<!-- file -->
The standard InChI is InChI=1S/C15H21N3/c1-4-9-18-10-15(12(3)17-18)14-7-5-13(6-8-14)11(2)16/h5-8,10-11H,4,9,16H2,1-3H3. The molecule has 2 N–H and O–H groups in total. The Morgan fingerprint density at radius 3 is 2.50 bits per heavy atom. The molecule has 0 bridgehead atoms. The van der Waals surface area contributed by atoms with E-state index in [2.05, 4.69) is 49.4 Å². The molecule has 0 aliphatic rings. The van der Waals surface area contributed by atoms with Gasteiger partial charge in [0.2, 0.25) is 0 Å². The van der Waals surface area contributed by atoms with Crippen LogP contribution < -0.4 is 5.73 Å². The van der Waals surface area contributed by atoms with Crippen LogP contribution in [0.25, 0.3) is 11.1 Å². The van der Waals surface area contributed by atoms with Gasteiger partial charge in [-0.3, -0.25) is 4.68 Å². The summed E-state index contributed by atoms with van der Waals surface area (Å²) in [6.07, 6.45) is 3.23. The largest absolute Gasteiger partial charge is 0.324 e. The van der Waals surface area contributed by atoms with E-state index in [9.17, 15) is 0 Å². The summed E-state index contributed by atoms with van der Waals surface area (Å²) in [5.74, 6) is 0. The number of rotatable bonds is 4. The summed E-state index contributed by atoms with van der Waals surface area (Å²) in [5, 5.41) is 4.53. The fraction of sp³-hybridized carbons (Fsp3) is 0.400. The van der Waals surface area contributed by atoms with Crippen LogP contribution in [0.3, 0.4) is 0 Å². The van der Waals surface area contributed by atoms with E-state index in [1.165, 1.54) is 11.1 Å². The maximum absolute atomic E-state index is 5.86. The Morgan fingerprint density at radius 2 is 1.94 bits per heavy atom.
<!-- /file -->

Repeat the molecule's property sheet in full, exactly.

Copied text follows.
The standard InChI is InChI=1S/C15H21N3/c1-4-9-18-10-15(12(3)17-18)14-7-5-13(6-8-14)11(2)16/h5-8,10-11H,4,9,16H2,1-3H3. The molecule has 2 N–H and O–H groups in total. The Morgan fingerprint density at radius 3 is 2.50 bits per heavy atom. The molecule has 0 bridgehead atoms. The van der Waals surface area contributed by atoms with E-state index in [2.05, 4.69) is 49.4 Å². The molecule has 0 aliphatic rings. The van der Waals surface area contributed by atoms with Gasteiger partial charge in [0.2, 0.25) is 0 Å². The van der Waals surface area contributed by atoms with Crippen LogP contribution < -0.4 is 5.73 Å². The van der Waals surface area contributed by atoms with Crippen LogP contribution in [0.25, 0.3) is 11.1 Å². The van der Waals surface area contributed by atoms with Gasteiger partial charge in [-0.3, -0.25) is 4.68 Å². The summed E-state index contributed by atoms with van der Waals surface area (Å²) in [6.07, 6.45) is 3.23. The largest absolute Gasteiger partial charge is 0.324 e. The van der Waals surface area contributed by atoms with E-state index in [9.17, 15) is 0 Å². The summed E-state index contributed by atoms with van der Waals surface area (Å²) in [5.74, 6) is 0. The number of rotatable bonds is 4. The summed E-state index contributed by atoms with van der Waals surface area (Å²) in [5, 5.41) is 4.53. The fraction of sp³-hybridized carbons (Fsp3) is 0.400. The van der Waals surface area contributed by atoms with Crippen LogP contribution in [0.3, 0.4) is 0 Å². The van der Waals surface area contributed by atoms with E-state index in [1.165, 1.54) is 11.1 Å². The maximum absolute atomic E-state index is 5.86. The Morgan fingerprint density at radius 2 is 1.94 bits per heavy atom.